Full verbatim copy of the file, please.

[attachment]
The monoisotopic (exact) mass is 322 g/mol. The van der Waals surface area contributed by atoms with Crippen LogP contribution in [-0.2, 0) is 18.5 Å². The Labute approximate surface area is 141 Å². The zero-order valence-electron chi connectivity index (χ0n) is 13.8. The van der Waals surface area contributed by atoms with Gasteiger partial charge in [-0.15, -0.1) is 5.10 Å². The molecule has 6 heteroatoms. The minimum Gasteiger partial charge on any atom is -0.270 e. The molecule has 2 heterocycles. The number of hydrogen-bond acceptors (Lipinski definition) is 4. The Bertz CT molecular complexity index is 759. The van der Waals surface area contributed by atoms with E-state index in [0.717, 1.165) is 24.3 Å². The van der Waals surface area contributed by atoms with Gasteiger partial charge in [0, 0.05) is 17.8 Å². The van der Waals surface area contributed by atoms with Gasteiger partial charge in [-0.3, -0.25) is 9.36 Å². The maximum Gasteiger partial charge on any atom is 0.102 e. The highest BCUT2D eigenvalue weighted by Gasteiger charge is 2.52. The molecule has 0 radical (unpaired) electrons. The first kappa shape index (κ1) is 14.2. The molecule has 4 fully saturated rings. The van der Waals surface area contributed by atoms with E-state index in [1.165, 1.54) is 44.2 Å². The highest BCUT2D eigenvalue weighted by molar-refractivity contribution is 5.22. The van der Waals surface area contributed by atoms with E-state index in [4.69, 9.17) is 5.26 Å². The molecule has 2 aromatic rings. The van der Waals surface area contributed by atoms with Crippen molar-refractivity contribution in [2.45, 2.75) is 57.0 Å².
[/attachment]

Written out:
The monoisotopic (exact) mass is 322 g/mol. The van der Waals surface area contributed by atoms with Crippen LogP contribution in [-0.2, 0) is 18.5 Å². The Labute approximate surface area is 141 Å². The zero-order valence-electron chi connectivity index (χ0n) is 13.8. The van der Waals surface area contributed by atoms with Gasteiger partial charge in [-0.15, -0.1) is 5.10 Å². The molecule has 6 heteroatoms. The minimum Gasteiger partial charge on any atom is -0.270 e. The molecule has 2 heterocycles. The number of hydrogen-bond acceptors (Lipinski definition) is 4. The Bertz CT molecular complexity index is 759. The van der Waals surface area contributed by atoms with E-state index in [0.717, 1.165) is 24.3 Å². The van der Waals surface area contributed by atoms with Gasteiger partial charge in [0, 0.05) is 17.8 Å². The van der Waals surface area contributed by atoms with Gasteiger partial charge in [-0.3, -0.25) is 9.36 Å². The maximum Gasteiger partial charge on any atom is 0.102 e. The highest BCUT2D eigenvalue weighted by Gasteiger charge is 2.52. The molecule has 0 radical (unpaired) electrons. The first kappa shape index (κ1) is 14.2. The molecule has 4 fully saturated rings. The van der Waals surface area contributed by atoms with E-state index in [1.165, 1.54) is 44.2 Å². The highest BCUT2D eigenvalue weighted by molar-refractivity contribution is 5.22. The van der Waals surface area contributed by atoms with E-state index in [4.69, 9.17) is 5.26 Å². The molecule has 2 aromatic rings. The van der Waals surface area contributed by atoms with Crippen molar-refractivity contribution in [2.45, 2.75) is 57.0 Å².